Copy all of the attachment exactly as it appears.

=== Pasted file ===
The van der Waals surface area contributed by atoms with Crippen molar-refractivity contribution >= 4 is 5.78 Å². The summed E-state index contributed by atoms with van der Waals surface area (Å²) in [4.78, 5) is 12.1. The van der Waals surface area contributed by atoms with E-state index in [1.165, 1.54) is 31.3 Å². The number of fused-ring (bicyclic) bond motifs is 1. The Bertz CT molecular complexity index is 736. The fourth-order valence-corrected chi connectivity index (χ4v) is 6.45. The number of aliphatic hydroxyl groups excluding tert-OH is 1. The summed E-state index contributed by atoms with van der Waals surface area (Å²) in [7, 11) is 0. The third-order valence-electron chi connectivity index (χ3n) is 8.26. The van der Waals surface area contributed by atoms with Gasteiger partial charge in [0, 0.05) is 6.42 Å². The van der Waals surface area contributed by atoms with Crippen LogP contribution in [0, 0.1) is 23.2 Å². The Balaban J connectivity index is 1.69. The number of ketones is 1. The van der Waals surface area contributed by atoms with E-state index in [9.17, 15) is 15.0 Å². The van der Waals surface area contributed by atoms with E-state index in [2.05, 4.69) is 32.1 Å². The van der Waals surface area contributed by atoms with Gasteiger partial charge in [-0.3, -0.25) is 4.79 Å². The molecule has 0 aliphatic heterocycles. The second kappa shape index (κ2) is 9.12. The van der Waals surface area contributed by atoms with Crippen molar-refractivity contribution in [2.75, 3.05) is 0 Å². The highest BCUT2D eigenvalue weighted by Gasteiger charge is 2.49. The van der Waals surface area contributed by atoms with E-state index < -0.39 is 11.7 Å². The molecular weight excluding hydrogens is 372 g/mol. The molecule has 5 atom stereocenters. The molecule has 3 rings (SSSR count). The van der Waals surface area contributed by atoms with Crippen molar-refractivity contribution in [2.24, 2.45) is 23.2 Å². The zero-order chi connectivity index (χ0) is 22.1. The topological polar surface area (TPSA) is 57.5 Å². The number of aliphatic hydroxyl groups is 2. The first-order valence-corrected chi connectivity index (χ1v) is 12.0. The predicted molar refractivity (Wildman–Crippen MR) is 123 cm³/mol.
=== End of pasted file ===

The van der Waals surface area contributed by atoms with Crippen molar-refractivity contribution >= 4 is 5.78 Å². The summed E-state index contributed by atoms with van der Waals surface area (Å²) in [4.78, 5) is 12.1. The van der Waals surface area contributed by atoms with E-state index in [1.165, 1.54) is 31.3 Å². The number of fused-ring (bicyclic) bond motifs is 1. The Bertz CT molecular complexity index is 736. The fourth-order valence-corrected chi connectivity index (χ4v) is 6.45. The number of aliphatic hydroxyl groups excluding tert-OH is 1. The summed E-state index contributed by atoms with van der Waals surface area (Å²) in [7, 11) is 0. The third-order valence-electron chi connectivity index (χ3n) is 8.26. The van der Waals surface area contributed by atoms with Gasteiger partial charge in [0, 0.05) is 6.42 Å². The van der Waals surface area contributed by atoms with Crippen LogP contribution in [0, 0.1) is 23.2 Å². The Balaban J connectivity index is 1.69. The number of ketones is 1. The van der Waals surface area contributed by atoms with E-state index in [9.17, 15) is 15.0 Å². The van der Waals surface area contributed by atoms with E-state index in [2.05, 4.69) is 32.1 Å². The van der Waals surface area contributed by atoms with Gasteiger partial charge in [-0.3, -0.25) is 4.79 Å². The molecule has 0 aliphatic heterocycles. The second kappa shape index (κ2) is 9.12. The van der Waals surface area contributed by atoms with Crippen molar-refractivity contribution in [2.75, 3.05) is 0 Å². The highest BCUT2D eigenvalue weighted by Gasteiger charge is 2.49. The van der Waals surface area contributed by atoms with E-state index < -0.39 is 11.7 Å². The molecular weight excluding hydrogens is 372 g/mol. The molecule has 5 atom stereocenters. The molecule has 3 rings (SSSR count). The van der Waals surface area contributed by atoms with Crippen molar-refractivity contribution in [2.24, 2.45) is 23.2 Å². The zero-order chi connectivity index (χ0) is 22.1. The topological polar surface area (TPSA) is 57.5 Å². The number of aliphatic hydroxyl groups is 2. The first-order valence-corrected chi connectivity index (χ1v) is 12.0. The predicted molar refractivity (Wildman–Crippen MR) is 123 cm³/mol.